Microalgae are unicellular photosynthetic microorganisms. They fix almost 50% of global carbon emission and produce about 80% of the oxygen we breathe every day. Microalgae absorb sunlight and fix CO2 in aquatic media to convert photon energy into chemical energy. Besides light and CO2, microalgae need nutrients for growth, such as nitrogen and phosphorus. Both these nutrients are available in excess in drain water.
Fig. Microscopic Pictures of different microalgae species
Microalgae technology is ideal for wastewater treatment in warm temperate climates were warmth and light are in abundance. Algae technology results in higher nutrients assimilation efficiencies than other technologies. Additionally, microalgae photobioreactors are also efficient at removing persistent pharmaceuticals, such as diclofenac and carbamazepine, human pathogens and heavy metals.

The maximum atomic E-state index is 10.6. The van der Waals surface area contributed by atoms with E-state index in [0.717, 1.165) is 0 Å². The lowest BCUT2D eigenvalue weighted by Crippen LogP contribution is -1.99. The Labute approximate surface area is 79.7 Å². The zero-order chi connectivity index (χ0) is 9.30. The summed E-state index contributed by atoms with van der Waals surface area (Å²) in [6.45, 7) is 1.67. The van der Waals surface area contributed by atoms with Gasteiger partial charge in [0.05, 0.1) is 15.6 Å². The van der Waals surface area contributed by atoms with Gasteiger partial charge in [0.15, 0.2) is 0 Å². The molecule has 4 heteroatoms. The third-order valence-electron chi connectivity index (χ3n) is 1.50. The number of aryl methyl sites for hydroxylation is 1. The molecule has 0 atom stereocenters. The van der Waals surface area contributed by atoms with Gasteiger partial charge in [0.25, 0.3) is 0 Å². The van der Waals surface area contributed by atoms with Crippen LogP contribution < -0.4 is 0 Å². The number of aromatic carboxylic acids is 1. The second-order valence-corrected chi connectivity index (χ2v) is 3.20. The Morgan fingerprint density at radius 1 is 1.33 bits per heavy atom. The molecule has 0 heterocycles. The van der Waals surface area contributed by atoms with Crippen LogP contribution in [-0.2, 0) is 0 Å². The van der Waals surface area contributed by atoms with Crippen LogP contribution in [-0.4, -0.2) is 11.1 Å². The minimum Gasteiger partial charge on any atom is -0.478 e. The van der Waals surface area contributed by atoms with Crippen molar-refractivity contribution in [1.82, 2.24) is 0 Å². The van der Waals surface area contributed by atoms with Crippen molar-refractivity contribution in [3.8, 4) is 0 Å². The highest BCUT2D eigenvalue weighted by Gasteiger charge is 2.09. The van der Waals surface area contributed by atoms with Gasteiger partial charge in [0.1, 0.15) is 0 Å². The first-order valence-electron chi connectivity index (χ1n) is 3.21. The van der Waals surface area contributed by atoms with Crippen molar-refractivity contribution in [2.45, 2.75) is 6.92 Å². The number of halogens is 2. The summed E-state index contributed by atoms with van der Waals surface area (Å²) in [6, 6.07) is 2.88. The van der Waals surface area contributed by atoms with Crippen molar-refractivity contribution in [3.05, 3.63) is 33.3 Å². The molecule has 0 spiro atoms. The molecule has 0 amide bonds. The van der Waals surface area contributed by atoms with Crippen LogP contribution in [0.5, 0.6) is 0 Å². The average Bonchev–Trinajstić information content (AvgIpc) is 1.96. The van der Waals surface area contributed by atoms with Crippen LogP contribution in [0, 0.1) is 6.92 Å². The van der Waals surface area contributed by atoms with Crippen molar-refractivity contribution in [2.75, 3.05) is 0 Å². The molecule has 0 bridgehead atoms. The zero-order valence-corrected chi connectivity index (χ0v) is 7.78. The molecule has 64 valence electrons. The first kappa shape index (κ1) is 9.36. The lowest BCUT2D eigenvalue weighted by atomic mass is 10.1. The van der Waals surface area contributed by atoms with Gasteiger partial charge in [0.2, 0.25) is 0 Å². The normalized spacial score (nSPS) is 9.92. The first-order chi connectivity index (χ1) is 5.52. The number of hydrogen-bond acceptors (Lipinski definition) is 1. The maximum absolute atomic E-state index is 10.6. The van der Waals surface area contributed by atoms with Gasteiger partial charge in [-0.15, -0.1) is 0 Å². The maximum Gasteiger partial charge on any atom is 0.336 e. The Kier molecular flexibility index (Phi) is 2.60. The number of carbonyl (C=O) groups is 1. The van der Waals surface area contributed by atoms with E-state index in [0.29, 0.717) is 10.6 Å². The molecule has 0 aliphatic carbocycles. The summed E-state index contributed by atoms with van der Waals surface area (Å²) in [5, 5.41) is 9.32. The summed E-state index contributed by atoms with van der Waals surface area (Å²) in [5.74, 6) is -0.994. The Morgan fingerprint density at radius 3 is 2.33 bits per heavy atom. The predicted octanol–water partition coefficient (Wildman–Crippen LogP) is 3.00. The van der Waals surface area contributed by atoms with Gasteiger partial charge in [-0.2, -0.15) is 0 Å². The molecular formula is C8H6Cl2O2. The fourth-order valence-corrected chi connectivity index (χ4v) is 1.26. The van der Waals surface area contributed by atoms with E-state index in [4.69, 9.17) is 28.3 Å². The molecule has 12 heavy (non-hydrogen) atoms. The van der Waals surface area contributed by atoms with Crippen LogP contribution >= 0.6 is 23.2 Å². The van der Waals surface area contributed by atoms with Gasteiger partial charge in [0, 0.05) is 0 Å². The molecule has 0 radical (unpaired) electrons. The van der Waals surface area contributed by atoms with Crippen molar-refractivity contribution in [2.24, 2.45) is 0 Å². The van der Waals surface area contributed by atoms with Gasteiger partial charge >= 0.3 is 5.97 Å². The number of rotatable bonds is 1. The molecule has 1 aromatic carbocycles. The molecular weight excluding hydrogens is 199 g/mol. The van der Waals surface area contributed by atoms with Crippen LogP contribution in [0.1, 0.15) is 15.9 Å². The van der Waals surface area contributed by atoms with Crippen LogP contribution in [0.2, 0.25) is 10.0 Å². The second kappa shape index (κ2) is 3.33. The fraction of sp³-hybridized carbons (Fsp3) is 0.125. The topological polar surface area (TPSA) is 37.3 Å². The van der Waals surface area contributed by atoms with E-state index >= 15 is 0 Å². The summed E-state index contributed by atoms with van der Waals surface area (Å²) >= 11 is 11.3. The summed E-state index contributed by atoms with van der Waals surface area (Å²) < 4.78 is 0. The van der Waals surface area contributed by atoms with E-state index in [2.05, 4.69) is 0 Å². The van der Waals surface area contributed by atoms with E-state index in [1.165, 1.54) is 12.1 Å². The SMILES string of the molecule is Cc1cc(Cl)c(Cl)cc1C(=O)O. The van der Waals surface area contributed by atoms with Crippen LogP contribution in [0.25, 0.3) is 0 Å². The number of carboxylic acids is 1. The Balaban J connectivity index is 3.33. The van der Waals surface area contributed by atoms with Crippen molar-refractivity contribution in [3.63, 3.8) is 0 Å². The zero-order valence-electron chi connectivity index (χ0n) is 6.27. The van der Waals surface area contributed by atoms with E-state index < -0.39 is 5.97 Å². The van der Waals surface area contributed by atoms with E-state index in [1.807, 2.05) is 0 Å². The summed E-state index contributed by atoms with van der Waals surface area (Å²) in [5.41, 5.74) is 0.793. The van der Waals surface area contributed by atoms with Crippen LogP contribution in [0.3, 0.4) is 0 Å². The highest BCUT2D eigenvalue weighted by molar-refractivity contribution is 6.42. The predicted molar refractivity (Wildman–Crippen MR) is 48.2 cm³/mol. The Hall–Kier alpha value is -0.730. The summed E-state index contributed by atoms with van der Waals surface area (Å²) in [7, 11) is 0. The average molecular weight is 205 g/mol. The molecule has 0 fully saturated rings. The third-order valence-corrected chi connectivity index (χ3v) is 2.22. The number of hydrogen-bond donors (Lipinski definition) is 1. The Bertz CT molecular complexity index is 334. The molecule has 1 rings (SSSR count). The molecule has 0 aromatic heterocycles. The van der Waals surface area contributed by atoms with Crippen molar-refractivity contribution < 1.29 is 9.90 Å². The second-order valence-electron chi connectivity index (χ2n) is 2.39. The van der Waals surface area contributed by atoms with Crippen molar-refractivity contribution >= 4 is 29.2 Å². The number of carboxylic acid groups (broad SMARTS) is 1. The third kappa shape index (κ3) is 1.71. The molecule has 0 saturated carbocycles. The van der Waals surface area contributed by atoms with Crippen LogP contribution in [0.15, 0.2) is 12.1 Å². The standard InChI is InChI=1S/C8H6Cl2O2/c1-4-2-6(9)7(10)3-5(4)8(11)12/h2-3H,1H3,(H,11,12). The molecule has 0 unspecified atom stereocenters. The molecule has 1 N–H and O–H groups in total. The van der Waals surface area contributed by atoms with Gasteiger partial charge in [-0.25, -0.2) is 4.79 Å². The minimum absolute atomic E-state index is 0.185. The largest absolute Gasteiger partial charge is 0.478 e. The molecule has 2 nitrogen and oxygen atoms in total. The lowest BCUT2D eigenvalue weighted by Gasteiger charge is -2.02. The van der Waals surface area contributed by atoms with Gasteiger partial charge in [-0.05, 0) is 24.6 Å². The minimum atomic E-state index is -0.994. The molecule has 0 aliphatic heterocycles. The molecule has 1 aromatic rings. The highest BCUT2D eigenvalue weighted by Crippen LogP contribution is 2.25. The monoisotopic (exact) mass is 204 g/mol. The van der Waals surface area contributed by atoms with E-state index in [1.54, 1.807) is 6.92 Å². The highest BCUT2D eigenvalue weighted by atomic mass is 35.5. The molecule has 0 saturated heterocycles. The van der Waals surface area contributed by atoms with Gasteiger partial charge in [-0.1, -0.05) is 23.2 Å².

To make this technology possible research is needed. The current bottlenecks for using microalgae technology for water treatment are the technology’s footprint, the light intensity needs and the energy intensive separation step of biomass and treated liquid. In this project, the research will focus on these aspects.
We will compare the PBRs performance efficiency of suspended microalgae versus self-sedimenting algal-bacterial community. We will research how native species perform in relation to lab species in terms of nutrient recovery and pollutants removal. By using natural occurring microalgae species and a more oxidizing growing environment in the closed PBR we expect to enhance the degradation of persistent pollutants. We will also evaluate the level of contamination of the algae biomass and its limitations for field application.
Initial algae treatment systems will be able to handle up to 100 litres per day. This initial design will serve as a test case for a 1000 litres per day pilot photo bioreactor system that is efficient in removing nutrients and pollutants while making biomass harvesting affordable.